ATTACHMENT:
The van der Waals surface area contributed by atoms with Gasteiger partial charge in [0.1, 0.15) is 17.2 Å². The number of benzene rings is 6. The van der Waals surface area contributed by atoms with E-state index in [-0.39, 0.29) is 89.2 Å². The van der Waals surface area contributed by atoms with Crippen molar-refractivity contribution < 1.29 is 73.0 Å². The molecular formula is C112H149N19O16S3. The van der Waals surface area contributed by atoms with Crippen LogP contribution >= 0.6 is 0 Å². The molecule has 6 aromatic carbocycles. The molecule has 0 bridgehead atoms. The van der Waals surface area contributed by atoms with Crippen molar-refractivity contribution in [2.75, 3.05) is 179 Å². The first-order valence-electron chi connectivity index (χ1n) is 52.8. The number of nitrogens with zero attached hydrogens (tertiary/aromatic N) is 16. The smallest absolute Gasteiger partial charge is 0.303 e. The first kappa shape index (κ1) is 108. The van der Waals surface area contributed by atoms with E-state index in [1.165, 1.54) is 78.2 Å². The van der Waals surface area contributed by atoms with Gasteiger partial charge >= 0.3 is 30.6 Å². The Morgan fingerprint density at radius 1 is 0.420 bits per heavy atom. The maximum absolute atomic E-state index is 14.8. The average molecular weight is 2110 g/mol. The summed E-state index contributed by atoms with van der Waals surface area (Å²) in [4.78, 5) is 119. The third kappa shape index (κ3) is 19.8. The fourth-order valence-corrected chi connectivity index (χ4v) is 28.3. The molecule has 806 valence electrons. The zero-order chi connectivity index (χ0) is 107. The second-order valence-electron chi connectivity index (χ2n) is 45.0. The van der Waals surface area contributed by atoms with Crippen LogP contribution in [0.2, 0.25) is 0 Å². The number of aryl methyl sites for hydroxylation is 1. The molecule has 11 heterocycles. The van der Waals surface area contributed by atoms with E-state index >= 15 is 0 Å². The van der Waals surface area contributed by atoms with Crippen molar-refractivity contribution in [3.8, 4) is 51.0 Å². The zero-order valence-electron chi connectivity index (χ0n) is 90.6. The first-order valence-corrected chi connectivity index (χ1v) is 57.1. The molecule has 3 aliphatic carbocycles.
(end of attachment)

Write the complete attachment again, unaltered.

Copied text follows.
The van der Waals surface area contributed by atoms with Gasteiger partial charge in [0.1, 0.15) is 17.2 Å². The number of benzene rings is 6. The van der Waals surface area contributed by atoms with E-state index in [-0.39, 0.29) is 89.2 Å². The van der Waals surface area contributed by atoms with Crippen molar-refractivity contribution < 1.29 is 73.0 Å². The molecular formula is C112H149N19O16S3. The van der Waals surface area contributed by atoms with Crippen LogP contribution >= 0.6 is 0 Å². The molecule has 6 aromatic carbocycles. The molecule has 0 bridgehead atoms. The van der Waals surface area contributed by atoms with Crippen molar-refractivity contribution in [2.75, 3.05) is 179 Å². The first-order valence-electron chi connectivity index (χ1n) is 52.8. The number of nitrogens with zero attached hydrogens (tertiary/aromatic N) is 16. The smallest absolute Gasteiger partial charge is 0.303 e. The first kappa shape index (κ1) is 108. The van der Waals surface area contributed by atoms with E-state index in [1.165, 1.54) is 78.2 Å². The van der Waals surface area contributed by atoms with Gasteiger partial charge >= 0.3 is 30.6 Å². The Morgan fingerprint density at radius 1 is 0.420 bits per heavy atom. The maximum absolute atomic E-state index is 14.8. The average molecular weight is 2110 g/mol. The summed E-state index contributed by atoms with van der Waals surface area (Å²) in [4.78, 5) is 119. The third kappa shape index (κ3) is 19.8. The fourth-order valence-corrected chi connectivity index (χ4v) is 28.3. The molecule has 806 valence electrons. The zero-order chi connectivity index (χ0) is 107. The second-order valence-electron chi connectivity index (χ2n) is 45.0. The van der Waals surface area contributed by atoms with Crippen LogP contribution in [0.2, 0.25) is 0 Å². The number of aryl methyl sites for hydroxylation is 1. The molecule has 11 heterocycles. The van der Waals surface area contributed by atoms with E-state index >= 15 is 0 Å². The van der Waals surface area contributed by atoms with Crippen molar-refractivity contribution in [3.8, 4) is 51.0 Å². The zero-order valence-electron chi connectivity index (χ0n) is 90.6. The first-order valence-corrected chi connectivity index (χ1v) is 57.1. The molecule has 3 aliphatic carbocycles.